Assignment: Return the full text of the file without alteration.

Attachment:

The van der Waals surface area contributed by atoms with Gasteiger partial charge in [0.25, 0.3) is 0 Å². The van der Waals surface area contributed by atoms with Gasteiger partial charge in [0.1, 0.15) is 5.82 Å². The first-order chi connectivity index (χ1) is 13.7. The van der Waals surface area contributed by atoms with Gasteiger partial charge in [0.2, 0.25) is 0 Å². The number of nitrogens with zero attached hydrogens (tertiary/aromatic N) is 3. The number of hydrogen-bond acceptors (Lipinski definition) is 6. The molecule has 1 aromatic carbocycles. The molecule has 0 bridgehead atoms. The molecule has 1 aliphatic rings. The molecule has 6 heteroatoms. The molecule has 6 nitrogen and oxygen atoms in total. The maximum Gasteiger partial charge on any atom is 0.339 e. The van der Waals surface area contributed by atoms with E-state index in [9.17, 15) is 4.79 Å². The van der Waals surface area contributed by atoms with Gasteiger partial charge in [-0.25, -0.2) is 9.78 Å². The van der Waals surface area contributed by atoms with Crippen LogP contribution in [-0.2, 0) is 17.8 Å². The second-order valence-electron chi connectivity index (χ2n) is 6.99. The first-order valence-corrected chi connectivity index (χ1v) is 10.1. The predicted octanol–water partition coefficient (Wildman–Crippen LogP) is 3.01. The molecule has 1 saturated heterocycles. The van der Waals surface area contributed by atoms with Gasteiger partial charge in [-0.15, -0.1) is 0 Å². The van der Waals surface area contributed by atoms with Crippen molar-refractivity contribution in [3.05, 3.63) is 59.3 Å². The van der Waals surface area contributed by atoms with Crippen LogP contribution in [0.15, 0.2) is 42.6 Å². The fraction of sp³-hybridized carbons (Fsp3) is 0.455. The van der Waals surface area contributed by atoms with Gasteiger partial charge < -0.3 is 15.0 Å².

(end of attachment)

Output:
The van der Waals surface area contributed by atoms with Gasteiger partial charge in [0.25, 0.3) is 0 Å². The van der Waals surface area contributed by atoms with Gasteiger partial charge in [0.1, 0.15) is 5.82 Å². The first-order chi connectivity index (χ1) is 13.7. The van der Waals surface area contributed by atoms with Gasteiger partial charge in [0.2, 0.25) is 0 Å². The number of nitrogens with zero attached hydrogens (tertiary/aromatic N) is 3. The number of hydrogen-bond acceptors (Lipinski definition) is 6. The molecule has 1 aromatic carbocycles. The molecule has 0 bridgehead atoms. The molecule has 1 aliphatic rings. The molecule has 6 heteroatoms. The molecule has 6 nitrogen and oxygen atoms in total. The maximum Gasteiger partial charge on any atom is 0.339 e. The van der Waals surface area contributed by atoms with E-state index in [9.17, 15) is 4.79 Å². The van der Waals surface area contributed by atoms with Gasteiger partial charge in [-0.25, -0.2) is 9.78 Å². The van der Waals surface area contributed by atoms with Crippen LogP contribution in [-0.2, 0) is 17.8 Å². The second-order valence-electron chi connectivity index (χ2n) is 6.99. The first-order valence-corrected chi connectivity index (χ1v) is 10.1. The predicted octanol–water partition coefficient (Wildman–Crippen LogP) is 3.01. The molecule has 1 saturated heterocycles. The van der Waals surface area contributed by atoms with Gasteiger partial charge in [-0.15, -0.1) is 0 Å². The van der Waals surface area contributed by atoms with Crippen molar-refractivity contribution in [3.05, 3.63) is 59.3 Å². The van der Waals surface area contributed by atoms with Crippen LogP contribution in [0.15, 0.2) is 42.6 Å². The fraction of sp³-hybridized carbons (Fsp3) is 0.455. The van der Waals surface area contributed by atoms with Gasteiger partial charge < -0.3 is 15.0 Å².